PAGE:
Journal of Neuro-Oncology

, Volume 107, Issue 2, pp 247–256

Growth inhibition of malignant glioblastoma by DING protein

  • Markus J. Bookland
  • Nune Darbinian
  • Michael Weaver
  • Shohreh Amini
  • Kamel Khalili
Laboratory Investigation - Human/Animal Tissue

DOI: 10.1007/s11060-011-0743-x

Cite this article as:
Bookland, M.J., Darbinian, N., Weaver, M. et al. J Neurooncol (2012) 107: 247. doi:10.1007/s11060-011-0743-x

Abstract

Malignant gliomas are a highly aggressive type of brain tumor with extremely poor prognosis. These tumors are highly invasive and are often surgically incurable and resistant to chemotherapeutics and radiotherapy. Thus, novel therapies that target pathways involved in growth and survival of the tumor cells are required for the treatment of this class of brain tumors. Previous studies revealed that epidermal growth factor receptor and extracellular-signal-regulated kinases (ERKs), which are involved in the induction of cell proliferation, are activated in the most aggressive type of glioma, i.e. glioblastoma multiforme (GBM). In fact, GBMs with increased levels of ERK activity exhibit a more aggressive phenotype than the others with moderate ERK activity, pointing to the importance of ERK and its kinase activity in the development and progression of these tumors. In this study, we have evaluated the effect of p38SJ, a novel member of the DING family of proteins, derived from Hypericum perforatum calluses, on the growth of malignant glioma cell lines, T98G and U-87MG by focusing on cell cycle and signaling pathways controlled by phosphorylation of various regulatory proteins including ERK. p38SJ, which exhibits profound phosphatase activity, shows the capacity to affect the phosphorylation status of several important kinases modulating signaling pathways, and cell growth and proliferation. Our results demonstrate that p38SJ reduces glioma cell viability and arrests cell cycle progression at G0/G1. The observed growth inhibitory effect of p38SJ is likely mediated by the downregulation of several cell cycle gatekeeper proteins, including cyclin E, Cdc2, and E2F-1. These results suggest that p38SJ may serve as a potential candidate for development of a therapeutic agent for the direct treatment of malignant gliomas and/or as a potential radiosensitizer.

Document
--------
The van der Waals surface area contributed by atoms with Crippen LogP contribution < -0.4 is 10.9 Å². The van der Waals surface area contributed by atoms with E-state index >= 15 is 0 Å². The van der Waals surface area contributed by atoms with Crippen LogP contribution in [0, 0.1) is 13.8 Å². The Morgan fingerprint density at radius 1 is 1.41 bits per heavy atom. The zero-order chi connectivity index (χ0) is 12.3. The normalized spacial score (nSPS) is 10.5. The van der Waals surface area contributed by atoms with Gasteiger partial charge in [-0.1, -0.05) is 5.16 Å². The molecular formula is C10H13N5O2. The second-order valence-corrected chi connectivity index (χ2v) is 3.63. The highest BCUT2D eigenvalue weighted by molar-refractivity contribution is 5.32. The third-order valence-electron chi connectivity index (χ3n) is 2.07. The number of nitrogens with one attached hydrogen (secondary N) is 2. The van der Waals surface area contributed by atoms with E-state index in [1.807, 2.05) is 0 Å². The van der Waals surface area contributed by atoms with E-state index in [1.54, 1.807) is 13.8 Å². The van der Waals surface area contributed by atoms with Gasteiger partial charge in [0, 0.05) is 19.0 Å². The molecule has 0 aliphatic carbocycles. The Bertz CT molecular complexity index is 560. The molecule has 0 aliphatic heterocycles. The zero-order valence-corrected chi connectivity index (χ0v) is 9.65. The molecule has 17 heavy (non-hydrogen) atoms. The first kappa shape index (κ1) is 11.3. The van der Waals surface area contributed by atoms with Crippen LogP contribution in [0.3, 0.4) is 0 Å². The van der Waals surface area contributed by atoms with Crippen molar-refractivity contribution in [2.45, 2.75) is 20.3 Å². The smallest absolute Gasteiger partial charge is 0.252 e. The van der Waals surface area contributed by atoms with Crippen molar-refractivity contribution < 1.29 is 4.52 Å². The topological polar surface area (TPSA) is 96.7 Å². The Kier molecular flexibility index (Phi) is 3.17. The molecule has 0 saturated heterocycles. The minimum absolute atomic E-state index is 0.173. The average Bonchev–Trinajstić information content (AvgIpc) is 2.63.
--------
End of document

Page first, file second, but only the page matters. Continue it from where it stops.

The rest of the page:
Keywords

p38SJDINGPhosphataseGliomaCell cycle

Copyright information

© Springer Science+Business Media, LLC. 2011

Authors and Affiliations

  • Markus J. Bookland
    • 1
    • 2
  • Nune Darbinian
    • 1
  • Michael Weaver
    • 2
  • Shohreh Amini
    • 1
    • 3
  • Kamel Khalili
    • 1
  1. 1.Department of Neuroscience, Center for NeurovirologyTemple University School of MedicinePhiladelphiaUSA
  2. 2.Department of NeurosurgeryTemple University School of MedicinePhiladelphiaUSA
  3. 3.Department of Biology, College of Science and TechnologyTemple UniversityPhiladelphiaUSA